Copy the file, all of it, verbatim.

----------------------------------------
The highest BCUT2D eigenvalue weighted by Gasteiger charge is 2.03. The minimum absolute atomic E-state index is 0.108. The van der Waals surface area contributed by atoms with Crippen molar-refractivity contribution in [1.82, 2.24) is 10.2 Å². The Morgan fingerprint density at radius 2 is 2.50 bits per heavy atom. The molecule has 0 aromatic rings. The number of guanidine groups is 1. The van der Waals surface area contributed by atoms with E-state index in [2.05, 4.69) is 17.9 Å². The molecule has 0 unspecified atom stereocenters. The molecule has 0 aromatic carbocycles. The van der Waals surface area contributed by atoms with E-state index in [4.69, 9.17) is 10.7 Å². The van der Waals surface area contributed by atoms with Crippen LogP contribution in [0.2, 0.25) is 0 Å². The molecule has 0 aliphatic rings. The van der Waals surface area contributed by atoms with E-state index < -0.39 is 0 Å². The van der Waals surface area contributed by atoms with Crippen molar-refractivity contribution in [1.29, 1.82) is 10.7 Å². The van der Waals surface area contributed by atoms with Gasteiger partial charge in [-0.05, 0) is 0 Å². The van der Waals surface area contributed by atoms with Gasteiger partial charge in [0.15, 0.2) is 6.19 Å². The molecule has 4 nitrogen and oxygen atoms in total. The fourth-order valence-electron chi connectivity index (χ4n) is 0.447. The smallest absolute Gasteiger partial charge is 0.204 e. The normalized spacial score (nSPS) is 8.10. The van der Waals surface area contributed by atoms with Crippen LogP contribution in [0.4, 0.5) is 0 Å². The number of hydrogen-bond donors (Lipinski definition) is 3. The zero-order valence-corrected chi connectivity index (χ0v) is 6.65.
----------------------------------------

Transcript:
The highest BCUT2D eigenvalue weighted by Gasteiger charge is 2.03. The minimum absolute atomic E-state index is 0.108. The van der Waals surface area contributed by atoms with Crippen molar-refractivity contribution in [1.82, 2.24) is 10.2 Å². The Morgan fingerprint density at radius 2 is 2.50 bits per heavy atom. The molecule has 0 aromatic rings. The number of guanidine groups is 1. The van der Waals surface area contributed by atoms with E-state index in [2.05, 4.69) is 17.9 Å². The molecule has 0 unspecified atom stereocenters. The molecule has 0 aromatic carbocycles. The van der Waals surface area contributed by atoms with E-state index in [4.69, 9.17) is 10.7 Å². The van der Waals surface area contributed by atoms with Crippen LogP contribution in [0.2, 0.25) is 0 Å². The molecule has 0 aliphatic rings. The van der Waals surface area contributed by atoms with E-state index < -0.39 is 0 Å². The van der Waals surface area contributed by atoms with Crippen molar-refractivity contribution in [1.29, 1.82) is 10.7 Å². The van der Waals surface area contributed by atoms with Gasteiger partial charge in [-0.05, 0) is 0 Å². The van der Waals surface area contributed by atoms with Gasteiger partial charge in [0.15, 0.2) is 6.19 Å². The molecule has 4 nitrogen and oxygen atoms in total. The fourth-order valence-electron chi connectivity index (χ4n) is 0.447. The smallest absolute Gasteiger partial charge is 0.204 e. The normalized spacial score (nSPS) is 8.10. The van der Waals surface area contributed by atoms with Crippen LogP contribution in [0.4, 0.5) is 0 Å². The number of hydrogen-bond donors (Lipinski definition) is 3. The zero-order valence-corrected chi connectivity index (χ0v) is 6.65.